C.R.A.Z.Y. (2005)

Once in a while, a movie like “C.R.A.Z.Y.” will come up and smack you across the face. That was pretty much the experience I had watching this coming(out)-of-age family drama: Like the movie’s main character Zachary, I too was still-born, have chronic asthma, am gay, grew up French-Canadian in Québec, and figured out a path forward for myself in life via my love of music and the thrills of a liberated life it promised me, so in some ways “C.R.A.Z.Y.” instantly became very personal for me, not unlike my own private version of “The Truman Show.” I could relate to just about everything Zachary experiences throughout the movie as he navigates the dynamics among his four brothers and his homophobic father in the deeply regressive ’60s and ’70s (which was a deeply religious time for Quebecois). The acting is just about perfect: Marc-André Grondin is totally believable as the grown-up Zachary, radiating hostility, heartbreak and confusion in nearly every shot but still managing to keep the audience on his side, while Michel Coté and Danielle Proulx are both Oscar-worthy as his parents. But the real star of the show is Jean-Marc Vallée’s extraordinary direction: He can capture the rather grimy everydayness of lower-middle class life with authenticity and he’s just as adept with special effects, and that dexterous facility with his camera and actors is both visually striking and emotionally honest. This is a real triumph for all involved.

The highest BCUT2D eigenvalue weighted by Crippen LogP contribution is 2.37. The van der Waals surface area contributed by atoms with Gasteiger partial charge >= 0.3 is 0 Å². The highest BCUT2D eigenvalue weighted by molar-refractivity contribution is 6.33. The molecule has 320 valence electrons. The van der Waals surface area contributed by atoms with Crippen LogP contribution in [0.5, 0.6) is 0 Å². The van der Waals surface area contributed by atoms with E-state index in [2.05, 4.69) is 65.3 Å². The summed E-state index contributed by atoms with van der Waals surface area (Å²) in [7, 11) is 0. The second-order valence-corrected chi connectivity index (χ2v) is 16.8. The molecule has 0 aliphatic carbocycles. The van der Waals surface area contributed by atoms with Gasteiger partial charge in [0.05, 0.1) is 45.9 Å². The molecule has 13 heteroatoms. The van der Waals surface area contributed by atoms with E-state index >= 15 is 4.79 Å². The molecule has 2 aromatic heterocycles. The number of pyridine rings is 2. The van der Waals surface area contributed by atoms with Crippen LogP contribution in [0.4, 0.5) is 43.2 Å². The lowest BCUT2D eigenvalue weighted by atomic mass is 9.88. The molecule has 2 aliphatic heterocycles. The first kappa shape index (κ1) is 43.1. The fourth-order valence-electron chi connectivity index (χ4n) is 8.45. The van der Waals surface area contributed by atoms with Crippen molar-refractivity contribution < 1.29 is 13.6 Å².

Rating: ★★★★★ (out of 5)

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